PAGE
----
Work with the school. They are your biggest advocate and have the ability with your support to make a difference. Inquire about the PINS (pupils in need of supervision) program.
It sounds like the stakes are very high and something needs to be done now.....
So, here's my advice.
First....good, old fashioned discipline, wrapped in love. If that fails, then seek counseling. Before jumping on the counselor couch, give a good effort at parenting.
It would seem that you wish to help your child. That a good first step. Many would go to the school, loudly defending their child, regardless of the actual cause of the problem. You know, "My child would never do ANYTHING bad.â€
The first thing to do is to go to the school and get EVERY incident's record. You have to know what the official reasons are for the suspensions. It would be helpful to talk to the teacher(s) and administrators who have suspended him or her, in order to get a glimpse of the "off-record" thinking that prevails. While we're at it, and not to start picking on the school authorities, I personally wonder how you can suspend a student 7 times in one year without reaching out to his family. There has got to be a MAJOR problem somewhere. (Spoken as a fellow who had his share of suspensions in his formative years.)
After getting the "evidence" from the school, the next step is to do the same thing at home, with the child. (At this age, while still a child, many young people feel that they are 12 going on 30.) Be prepared to find that the school may not be the issue. Sometime we act out where we can, not where the cause of action lies. For instance, if discipline at home is strict and physical, it may be easier to sass a teacher than the parent. (Just saying, not accusing.)
You will now have at least the information about the recorded causes of the problem. This information may or may not be the problem at all. This is where counseling would be of use. Almost all school systems have recourse to professional help. A good friend, a PhD psychologist, was employed by the city schools for just that purpose. Check it out. These folks are usually quite independent of the schoolâ€™s administration, having some professional immunity.
You may be able to unlock the mystery yourself, or at least get to the point where you wish to forge ahead on your own. My advice would be to get the child interested in SOMETHING. At 12, the individual is no longer a baby. Mom's apron strings are either lose or too confining. Some activity is needed that allows independent action and accomplishment. For me, for a while, it was Boy Scouting. For others, a musical instrument. I don't know, anything wholesome will do. Nothing consumes time and energy better than an overwhelming interest. At twenty, for me it was an automotive garage. For a good friend, it was the dance theater. She was the perfect "Chorus Line" story but ended up with a biochem degree.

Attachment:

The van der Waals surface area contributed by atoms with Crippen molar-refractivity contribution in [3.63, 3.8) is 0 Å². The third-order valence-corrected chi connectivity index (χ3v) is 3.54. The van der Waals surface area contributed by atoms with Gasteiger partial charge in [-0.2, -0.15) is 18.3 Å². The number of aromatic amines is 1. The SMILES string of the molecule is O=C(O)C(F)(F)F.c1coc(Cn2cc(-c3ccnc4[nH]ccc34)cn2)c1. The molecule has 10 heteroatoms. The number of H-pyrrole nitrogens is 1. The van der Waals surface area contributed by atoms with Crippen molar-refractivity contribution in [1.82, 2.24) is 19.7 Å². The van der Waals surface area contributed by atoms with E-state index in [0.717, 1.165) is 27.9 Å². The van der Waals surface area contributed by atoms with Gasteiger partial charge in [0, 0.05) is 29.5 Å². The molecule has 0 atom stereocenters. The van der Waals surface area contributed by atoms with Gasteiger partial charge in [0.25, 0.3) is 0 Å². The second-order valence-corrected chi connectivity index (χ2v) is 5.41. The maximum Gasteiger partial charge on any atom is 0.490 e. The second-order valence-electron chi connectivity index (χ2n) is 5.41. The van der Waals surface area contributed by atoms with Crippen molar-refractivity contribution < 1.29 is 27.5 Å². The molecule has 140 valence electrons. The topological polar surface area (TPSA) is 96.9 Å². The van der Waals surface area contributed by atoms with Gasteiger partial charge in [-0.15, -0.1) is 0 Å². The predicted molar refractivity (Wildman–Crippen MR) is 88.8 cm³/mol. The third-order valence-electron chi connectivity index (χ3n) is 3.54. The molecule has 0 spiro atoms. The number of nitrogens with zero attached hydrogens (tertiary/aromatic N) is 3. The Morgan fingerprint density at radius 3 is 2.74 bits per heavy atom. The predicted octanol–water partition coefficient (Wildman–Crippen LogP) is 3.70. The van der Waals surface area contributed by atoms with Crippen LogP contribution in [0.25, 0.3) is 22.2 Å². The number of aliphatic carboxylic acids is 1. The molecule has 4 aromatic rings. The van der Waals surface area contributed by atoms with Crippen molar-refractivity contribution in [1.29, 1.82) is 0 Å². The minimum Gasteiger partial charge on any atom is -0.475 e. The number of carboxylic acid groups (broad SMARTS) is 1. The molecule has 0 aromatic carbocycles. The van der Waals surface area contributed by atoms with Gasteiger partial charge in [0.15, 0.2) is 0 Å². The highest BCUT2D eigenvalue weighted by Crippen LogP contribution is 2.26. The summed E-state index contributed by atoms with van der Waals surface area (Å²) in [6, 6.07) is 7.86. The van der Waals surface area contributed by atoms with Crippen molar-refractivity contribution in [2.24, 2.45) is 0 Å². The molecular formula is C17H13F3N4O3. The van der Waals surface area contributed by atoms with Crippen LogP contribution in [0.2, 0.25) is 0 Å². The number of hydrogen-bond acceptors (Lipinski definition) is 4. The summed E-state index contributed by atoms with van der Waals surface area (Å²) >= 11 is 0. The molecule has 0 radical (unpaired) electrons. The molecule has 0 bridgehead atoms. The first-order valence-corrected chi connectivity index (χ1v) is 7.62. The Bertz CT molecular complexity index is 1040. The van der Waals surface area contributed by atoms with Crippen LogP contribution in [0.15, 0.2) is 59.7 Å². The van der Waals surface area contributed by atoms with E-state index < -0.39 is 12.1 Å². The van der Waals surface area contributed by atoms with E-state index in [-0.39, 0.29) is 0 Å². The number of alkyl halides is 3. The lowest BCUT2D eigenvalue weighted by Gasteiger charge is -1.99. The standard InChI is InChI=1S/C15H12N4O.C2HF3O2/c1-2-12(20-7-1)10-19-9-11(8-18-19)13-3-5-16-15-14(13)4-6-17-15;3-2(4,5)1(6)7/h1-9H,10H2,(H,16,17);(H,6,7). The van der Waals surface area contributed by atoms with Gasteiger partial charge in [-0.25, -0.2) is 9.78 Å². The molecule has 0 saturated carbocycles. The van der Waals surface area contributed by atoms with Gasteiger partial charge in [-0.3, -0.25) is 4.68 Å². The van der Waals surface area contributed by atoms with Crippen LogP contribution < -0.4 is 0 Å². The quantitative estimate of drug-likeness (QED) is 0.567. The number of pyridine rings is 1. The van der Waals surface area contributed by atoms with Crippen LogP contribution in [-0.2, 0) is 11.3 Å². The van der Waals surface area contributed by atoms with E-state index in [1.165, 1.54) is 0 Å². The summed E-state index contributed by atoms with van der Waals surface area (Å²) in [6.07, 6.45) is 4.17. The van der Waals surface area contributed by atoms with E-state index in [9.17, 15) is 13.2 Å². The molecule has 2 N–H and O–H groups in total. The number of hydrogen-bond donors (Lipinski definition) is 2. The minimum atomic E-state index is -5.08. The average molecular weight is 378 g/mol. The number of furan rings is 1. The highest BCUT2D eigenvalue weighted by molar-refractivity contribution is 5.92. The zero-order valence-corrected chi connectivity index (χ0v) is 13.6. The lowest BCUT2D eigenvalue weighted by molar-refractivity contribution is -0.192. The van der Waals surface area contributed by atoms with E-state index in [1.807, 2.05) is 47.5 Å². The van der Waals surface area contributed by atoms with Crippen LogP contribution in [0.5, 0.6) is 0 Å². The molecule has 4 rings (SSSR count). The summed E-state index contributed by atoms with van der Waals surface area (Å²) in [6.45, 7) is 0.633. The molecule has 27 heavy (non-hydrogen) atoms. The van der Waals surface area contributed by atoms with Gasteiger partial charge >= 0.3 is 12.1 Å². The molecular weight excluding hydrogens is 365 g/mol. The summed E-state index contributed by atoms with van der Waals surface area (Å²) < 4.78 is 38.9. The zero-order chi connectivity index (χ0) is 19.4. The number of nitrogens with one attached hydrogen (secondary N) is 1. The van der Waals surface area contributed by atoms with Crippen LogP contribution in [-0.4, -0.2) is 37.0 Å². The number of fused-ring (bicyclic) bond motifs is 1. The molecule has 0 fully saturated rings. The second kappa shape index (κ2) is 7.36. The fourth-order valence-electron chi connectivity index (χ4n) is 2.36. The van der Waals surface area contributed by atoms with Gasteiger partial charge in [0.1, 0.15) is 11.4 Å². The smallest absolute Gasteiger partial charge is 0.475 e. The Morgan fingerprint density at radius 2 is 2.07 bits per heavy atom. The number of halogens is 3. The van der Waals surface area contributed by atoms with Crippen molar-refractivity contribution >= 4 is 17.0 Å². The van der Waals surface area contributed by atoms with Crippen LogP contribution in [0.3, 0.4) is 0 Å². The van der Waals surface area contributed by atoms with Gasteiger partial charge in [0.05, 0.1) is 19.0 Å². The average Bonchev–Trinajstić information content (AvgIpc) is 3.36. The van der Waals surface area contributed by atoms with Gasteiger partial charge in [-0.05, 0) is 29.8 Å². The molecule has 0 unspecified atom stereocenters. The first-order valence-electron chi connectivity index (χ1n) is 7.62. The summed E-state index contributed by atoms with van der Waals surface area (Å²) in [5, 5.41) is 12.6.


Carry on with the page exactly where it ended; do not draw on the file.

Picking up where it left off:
One last thought: Peer group pressure. Perhaps the child is hanging out with a less than sterling group of young peers, ones who encourage the child to act-out. This is often the way, where the group would never put their own necks on the line but will applaud the person who does. That person can be so fuelled by the approval that they lose all sight of the fact that the behavior is destroying their own life, just for the amusement of the gang.
So, that's all that I know of these things. As a Realtor, I'm way out of my league here but I thought back to my own struggles and thought it might help
Best wishes. Good luck and God Bless!
P.S. I believe that the poster who said you were at teh wrong site was entirely right. I just decided to chime in on your delemma.
I'm not really sure if this is the proper forum for your question since this is a question/answer real estate forum. In addition, the school you are referring to in the link in your post is in California and you posted your question in Montclair, New Jersey. With that being said, perhaps you should make an appointment with the school to discuss.
Gina Chirico, Sales Associate
Prudential NJ Properties
973-922-6363 ext 116